Thursday, February 24, 2005

Comics Nerd-Talk

For as long as I've been aware of comics media and comics criticism, comics have been on the verge of collapse. Every moment, every issue is the one before the last. Prices are rising, talent is dwindling, the market is shrinking--for at least 15 years, comics news has been doom and gloom, doom and gloom. Even when the bookstore presence of comics is higher than ever, when teh mass of talent creating comic books is the most impressive it's ever, ever been: go to a comic book message board or read an article or column by someone who concerns themselves with knowing comics, and the question most often posed remains: "What can we do to save the industry?"

The industry.

It just occurred to me now, writing this in my journal, that this is a question that isn't concerned with the artform, the medium, or its practioners. It's about comic book stores and the people who shop there. Convention season is the summertime--outside of that, the big time in a comic nerd's life is when a comic book movie comes out. If Spider-Man 2 does well, comics are bound to look up at any moment. All we have to do is sit back and wait for the throng of the mainstream to exit the theaters and flock to the comic shops.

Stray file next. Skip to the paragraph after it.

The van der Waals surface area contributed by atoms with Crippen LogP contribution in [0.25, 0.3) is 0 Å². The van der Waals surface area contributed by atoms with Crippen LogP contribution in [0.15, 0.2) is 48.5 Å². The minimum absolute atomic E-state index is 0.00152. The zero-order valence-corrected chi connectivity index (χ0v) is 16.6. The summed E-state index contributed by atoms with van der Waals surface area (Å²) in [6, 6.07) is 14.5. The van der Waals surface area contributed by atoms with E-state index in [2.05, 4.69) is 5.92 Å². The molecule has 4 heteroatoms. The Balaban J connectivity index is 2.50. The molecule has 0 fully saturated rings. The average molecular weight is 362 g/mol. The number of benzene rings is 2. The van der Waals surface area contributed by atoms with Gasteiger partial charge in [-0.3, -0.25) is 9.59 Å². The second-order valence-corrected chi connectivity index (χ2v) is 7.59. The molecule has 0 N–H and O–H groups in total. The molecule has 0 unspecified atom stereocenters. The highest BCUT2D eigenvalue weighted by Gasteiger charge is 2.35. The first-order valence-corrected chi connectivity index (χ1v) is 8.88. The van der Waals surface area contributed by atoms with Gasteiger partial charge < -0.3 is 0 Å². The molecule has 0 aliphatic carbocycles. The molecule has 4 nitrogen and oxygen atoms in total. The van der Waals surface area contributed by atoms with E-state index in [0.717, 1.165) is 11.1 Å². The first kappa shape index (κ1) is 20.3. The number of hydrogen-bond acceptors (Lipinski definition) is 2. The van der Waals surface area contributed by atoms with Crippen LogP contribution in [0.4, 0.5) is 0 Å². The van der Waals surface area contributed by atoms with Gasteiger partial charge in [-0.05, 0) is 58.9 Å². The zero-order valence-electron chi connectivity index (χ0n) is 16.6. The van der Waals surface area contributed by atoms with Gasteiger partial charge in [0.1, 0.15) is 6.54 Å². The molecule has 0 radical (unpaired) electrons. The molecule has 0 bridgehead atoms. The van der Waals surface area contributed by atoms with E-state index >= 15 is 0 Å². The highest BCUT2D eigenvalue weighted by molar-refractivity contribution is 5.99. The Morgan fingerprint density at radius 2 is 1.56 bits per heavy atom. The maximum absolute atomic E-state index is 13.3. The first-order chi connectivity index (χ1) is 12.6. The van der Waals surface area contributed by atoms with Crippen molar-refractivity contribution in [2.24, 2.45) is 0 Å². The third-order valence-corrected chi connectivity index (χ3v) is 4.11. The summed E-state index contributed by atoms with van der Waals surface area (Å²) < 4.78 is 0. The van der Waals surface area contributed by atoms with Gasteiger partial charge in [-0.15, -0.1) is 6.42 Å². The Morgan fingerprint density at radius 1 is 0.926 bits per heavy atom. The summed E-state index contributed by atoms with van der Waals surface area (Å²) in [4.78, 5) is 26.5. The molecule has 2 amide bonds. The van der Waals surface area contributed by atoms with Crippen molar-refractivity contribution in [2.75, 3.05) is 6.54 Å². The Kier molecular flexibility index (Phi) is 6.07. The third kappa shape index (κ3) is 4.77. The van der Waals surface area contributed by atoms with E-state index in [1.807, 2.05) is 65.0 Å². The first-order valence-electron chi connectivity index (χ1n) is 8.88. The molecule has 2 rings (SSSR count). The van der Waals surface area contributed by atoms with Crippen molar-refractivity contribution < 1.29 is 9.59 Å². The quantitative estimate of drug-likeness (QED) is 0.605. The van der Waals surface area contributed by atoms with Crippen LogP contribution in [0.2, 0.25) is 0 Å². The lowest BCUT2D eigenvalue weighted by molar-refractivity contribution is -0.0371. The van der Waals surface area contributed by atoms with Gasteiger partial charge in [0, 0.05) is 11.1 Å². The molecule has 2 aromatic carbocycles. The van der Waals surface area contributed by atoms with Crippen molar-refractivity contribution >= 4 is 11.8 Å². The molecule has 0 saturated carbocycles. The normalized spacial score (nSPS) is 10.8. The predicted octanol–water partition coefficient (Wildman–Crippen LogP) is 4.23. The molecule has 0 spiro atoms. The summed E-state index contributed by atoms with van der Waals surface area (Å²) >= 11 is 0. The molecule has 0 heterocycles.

They never do. After Batman in 1989, Spider-Man in 2002, Constantine in 2005--the movies make millions of dollars, the comics don't even feel a bump. The reason is simple and seemingly impossible to grasp by the folks who complain--Warren Ellis sums it up by calling them Dad Comics. Spider-Man, Batman, whatever--they are essentially the same stories told as 40-plus years ago. The cadence has changed, the comics-vocabulary used to tell the stories, but at the end of every issue or every six-part story-arc, all of the characters are in the same place--they just had to bore through a few pages of angst and kick-splode to get there.

This is mostly transcribed from my journal, so there's no real closure here--except to say that the folks who write diatribes like the above, trying to fix comics, seem to be concerned with making superhero comics popular again. The folks who shut up and Do Good Work are putting out the comics that have the most depth, are the Next New Thing, and still get me excited about writing more comics.

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